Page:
~Laughing Gull eating on the wing, Sandy Hook NJ 11/25/22.~
~Herring Gull with prey, Sandy Hook 11/25/22.~
~Laughing Gulls in flight, Sandy Hook, 11/25/22.~

A Good Weekend, 11/13/22

We had some weather move in this weekend, and along with it came some good birds:

WICKHAM LAKE: First thing Saturday morning, I met up with Kyle Knapp and we had 15(!) HORNED GREBES on the lake. We had a spectacular photo op as the birds came right to us… until afterwards when I went to look at my shots and the back of my camera read “NO MEMORY CARD”. Ugh! I was initially a little sick about it, but I got over it. I went back in the evening to try for them again; no magical close up opportunity, but I did document the birds. On Sunday morning, Kyle Knapp had 22(!) Bonaparte’s Gulls over the lake. I arrived a little bit later (after spending time at the Hudson River), and one Bonaparte’s remained. As did one Horned Grebe. New birds included 5 Lesser Scaup, a pile of Buffleheads, and a single Ruddy Duck. I also tried Greenwood Lake early on Saturday morning; I had one single duck, a very accommodating Bufflehead – see pic below.

~14 of the 15 Horned Grebes at Wickham Lake on Saturday, 11/13/22.~
~Female Bufflehead at Greenwood Lake, 11/12/22.~

HUDSON RIVER: I went to the river first thing this morning. My first good find was 6 Bonaparte’s Gulls. They were distant, but nice to see. The highlight, however, was a single Brant associating with a flock of Canada Geese just south of the boat launch. It was my first Brant of the year in Orange County, and the bird was close enough to get some decent photos.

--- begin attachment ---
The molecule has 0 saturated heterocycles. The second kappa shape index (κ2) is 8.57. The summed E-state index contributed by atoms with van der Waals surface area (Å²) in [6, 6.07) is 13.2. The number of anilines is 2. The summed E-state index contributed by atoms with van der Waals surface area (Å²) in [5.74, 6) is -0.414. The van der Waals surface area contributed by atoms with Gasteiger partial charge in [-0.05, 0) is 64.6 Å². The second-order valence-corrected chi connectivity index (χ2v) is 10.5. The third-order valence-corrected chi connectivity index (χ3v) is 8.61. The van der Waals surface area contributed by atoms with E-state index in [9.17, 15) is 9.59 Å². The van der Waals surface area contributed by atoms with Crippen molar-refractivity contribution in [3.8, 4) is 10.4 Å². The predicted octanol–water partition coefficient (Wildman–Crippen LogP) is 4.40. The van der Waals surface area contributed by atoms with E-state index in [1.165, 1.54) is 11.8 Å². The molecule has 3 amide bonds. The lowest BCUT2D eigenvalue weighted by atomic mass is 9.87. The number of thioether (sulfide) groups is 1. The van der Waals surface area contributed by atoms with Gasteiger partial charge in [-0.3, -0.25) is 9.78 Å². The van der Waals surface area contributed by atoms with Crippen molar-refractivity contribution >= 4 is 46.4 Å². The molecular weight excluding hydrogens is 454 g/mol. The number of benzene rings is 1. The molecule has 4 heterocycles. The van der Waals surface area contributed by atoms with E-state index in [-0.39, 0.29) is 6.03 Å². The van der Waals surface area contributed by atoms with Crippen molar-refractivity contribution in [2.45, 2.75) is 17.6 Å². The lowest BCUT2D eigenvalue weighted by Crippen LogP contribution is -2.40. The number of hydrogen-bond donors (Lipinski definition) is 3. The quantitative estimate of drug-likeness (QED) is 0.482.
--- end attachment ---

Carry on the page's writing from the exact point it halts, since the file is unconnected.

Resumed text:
~One Brant on the Hudson River near the Newburgh boat launch, 11/13/22. I was pretty darn happy to get this bird – I’m a huge fan of Brant, and I hadn’t had them in Orange County yet this year.~

HUDSON RIVER: I went to the river first thing this morning. My first good find was 6 Bonaparte’s Gulls. They were distant, but nice to see. The highlight, however, was a single Brant associating with a flock of Canada Geese just south of the boat launch. It was my first Brant of the year in Orange County, and the bird was close enough to get some decent photos.

~2 of the 6 very distant Bonaparte’s Gulls on the Hudson River this morning, 11/13/22.~

MOUNT PETER HAWKWATCH: The season wraps up this Tuesday, so Saturday was my last day of the year counting. I thought I had a possible Golden Eagle, but upon review of the photos and help from John Haas, the bird was an immature Bald Eagle. That said, my final day was a pretty good one. Highlights included 5 migrating Bald Eagles, 18 Red-tailed Hawks, and I was joined by Hawkwatch Leader, Judy Cinquina. I didn’t get to spend much time with Judy this season, so I really enjoyed our time. As usual, you can see my report at the bottom of this post.